About addiction

The most important thing to understand is that it is a disease.

This can be hard to accept. We care deeply about a loved one, but we see patterns of behavior that are baffling and scary.  We fear for their safety, and maybe for our own.

We see somebody we may not know. Somebody doing bad, even dangerous things.  We can’t understand why they don’t stop using, even when life is falling apart.

We wonder what we did wrong, and we might feel angry.  And we have no idea how to fix it.

These confusing behaviors are symptoms of the disease of addiction. Addiction isn’t a lack of willpower or a moral failing. It’s a serious illness that makes people very sick, affecting the brain and behavior.

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What science says

  • Addiction affects the brain so it has a significant impact on behavior.
  • Some people are more vulnerable to developing addiction.
  • Addictive substances shortcut the natural reward system of the brain.
  • Once addiction develops, the brain sends powerful urges to use substances, similar to the need for food and water.
  • Substance use is just one symptom of addiction, along with many others.
  • The changes in the brain erode decision-making and self-control.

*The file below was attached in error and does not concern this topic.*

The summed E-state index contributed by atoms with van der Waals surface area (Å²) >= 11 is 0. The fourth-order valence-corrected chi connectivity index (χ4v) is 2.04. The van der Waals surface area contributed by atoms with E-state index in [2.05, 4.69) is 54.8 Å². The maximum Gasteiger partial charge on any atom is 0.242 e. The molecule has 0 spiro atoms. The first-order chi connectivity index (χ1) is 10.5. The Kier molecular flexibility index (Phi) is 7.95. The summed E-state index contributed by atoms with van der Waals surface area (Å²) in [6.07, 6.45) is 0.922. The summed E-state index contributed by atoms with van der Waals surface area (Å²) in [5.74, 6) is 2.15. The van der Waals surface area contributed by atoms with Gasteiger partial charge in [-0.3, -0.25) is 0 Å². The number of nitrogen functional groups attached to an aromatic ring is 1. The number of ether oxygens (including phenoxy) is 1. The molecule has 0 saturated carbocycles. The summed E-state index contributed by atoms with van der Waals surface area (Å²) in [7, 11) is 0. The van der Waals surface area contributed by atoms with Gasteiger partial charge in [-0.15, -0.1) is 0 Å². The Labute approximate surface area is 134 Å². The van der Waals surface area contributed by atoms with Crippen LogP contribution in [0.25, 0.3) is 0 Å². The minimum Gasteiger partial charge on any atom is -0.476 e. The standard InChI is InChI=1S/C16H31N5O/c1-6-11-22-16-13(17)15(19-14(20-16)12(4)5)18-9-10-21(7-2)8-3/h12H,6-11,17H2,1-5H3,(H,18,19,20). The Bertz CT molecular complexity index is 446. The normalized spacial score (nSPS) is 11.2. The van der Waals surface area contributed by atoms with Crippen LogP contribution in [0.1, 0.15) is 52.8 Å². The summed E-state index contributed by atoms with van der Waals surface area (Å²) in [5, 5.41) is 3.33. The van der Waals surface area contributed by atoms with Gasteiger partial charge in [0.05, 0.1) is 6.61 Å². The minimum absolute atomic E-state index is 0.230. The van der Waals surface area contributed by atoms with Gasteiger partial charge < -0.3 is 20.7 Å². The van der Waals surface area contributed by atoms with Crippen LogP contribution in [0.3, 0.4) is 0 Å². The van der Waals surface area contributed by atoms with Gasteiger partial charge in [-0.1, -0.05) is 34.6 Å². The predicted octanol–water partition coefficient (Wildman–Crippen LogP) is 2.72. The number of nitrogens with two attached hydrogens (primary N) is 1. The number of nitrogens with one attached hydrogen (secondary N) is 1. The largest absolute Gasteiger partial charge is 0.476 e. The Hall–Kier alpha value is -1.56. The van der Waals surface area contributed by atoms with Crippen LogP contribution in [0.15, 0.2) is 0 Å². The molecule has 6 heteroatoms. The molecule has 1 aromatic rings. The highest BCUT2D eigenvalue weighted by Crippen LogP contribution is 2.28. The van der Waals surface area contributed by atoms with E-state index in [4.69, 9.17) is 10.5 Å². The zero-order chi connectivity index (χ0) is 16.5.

• The changes also explain the impulsive, destructive and often baffling behavior by those with addiction.

What is addiction?

Addiction is recognized as a disease by all of the nation’s leading medical and health organizations. 

Here's the official definition of addiction from the American Society for Addiction Medicine:

"Addiction is a primary, chronic disease of brain reward, motivation, memory and related circuitry. Dysfunction in these circuits leads to characteristic biological, psychological, social and spiritual manifestations. This is reflected in an individual pathologically pursuing reward and/or relief by substance use and other behaviors.

Addiction is characterized by inability to consistently abstain, impairment in behavioral control, craving, diminished recognition of significant problems with one’s behaviors and interpersonal relationships, and a dysfunctional emotional response. Like other chronic diseases, addiction often involves cycles of relapse and remission. Without treatment or engagement in recovery activities, addiction is progressive and can result in disability or premature death."

See the full definition

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A chronic disease

Addiction is a chronic illness, similar to type II diabetes, heart disease and asthma.

  • Chronic diseases are long-lasting conditions that can be controlled but not cured.
  • Most can be effectively managed with proper treatment and support.
  • They're usually caused and influenced by a combination personal, family, environmental and genetic factors.
  • Treatment is complex and often long term because of the nature of these illnesses.
  • Management usually requires significant changes in lifestyle and behavior, such as diet, exercise or substance use.
  • Recurrence is somewhat common for all chronic diseases, with rates of relapse about the same.

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